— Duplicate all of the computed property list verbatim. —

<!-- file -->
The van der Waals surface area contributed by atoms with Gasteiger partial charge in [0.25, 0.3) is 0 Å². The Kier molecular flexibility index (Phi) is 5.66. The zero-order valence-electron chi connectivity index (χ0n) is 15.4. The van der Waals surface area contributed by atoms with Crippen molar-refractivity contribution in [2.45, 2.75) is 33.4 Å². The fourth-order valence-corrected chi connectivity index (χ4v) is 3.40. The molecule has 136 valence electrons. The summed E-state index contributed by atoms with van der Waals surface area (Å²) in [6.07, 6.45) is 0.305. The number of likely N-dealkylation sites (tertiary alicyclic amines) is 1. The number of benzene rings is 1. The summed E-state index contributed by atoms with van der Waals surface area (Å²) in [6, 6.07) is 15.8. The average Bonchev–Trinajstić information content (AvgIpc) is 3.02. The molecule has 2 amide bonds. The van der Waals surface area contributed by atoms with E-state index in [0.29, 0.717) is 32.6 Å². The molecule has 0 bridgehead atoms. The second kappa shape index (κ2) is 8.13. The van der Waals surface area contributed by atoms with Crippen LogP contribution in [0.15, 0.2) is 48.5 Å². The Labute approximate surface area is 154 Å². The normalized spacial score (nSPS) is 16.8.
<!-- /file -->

The van der Waals surface area contributed by atoms with Gasteiger partial charge in [0.25, 0.3) is 0 Å². The Kier molecular flexibility index (Phi) is 5.66. The zero-order valence-electron chi connectivity index (χ0n) is 15.4. The van der Waals surface area contributed by atoms with Crippen molar-refractivity contribution in [2.45, 2.75) is 33.4 Å². The fourth-order valence-corrected chi connectivity index (χ4v) is 3.40. The molecule has 136 valence electrons. The summed E-state index contributed by atoms with van der Waals surface area (Å²) in [6.07, 6.45) is 0.305. The number of likely N-dealkylation sites (tertiary alicyclic amines) is 1. The number of benzene rings is 1. The summed E-state index contributed by atoms with van der Waals surface area (Å²) in [6, 6.07) is 15.8. The average Bonchev–Trinajstić information content (AvgIpc) is 3.02. The molecule has 2 amide bonds. The van der Waals surface area contributed by atoms with E-state index in [0.29, 0.717) is 32.6 Å². The molecule has 0 bridgehead atoms. The second kappa shape index (κ2) is 8.13. The van der Waals surface area contributed by atoms with Crippen LogP contribution in [0.15, 0.2) is 48.5 Å². The Labute approximate surface area is 154 Å². The normalized spacial score (nSPS) is 16.8.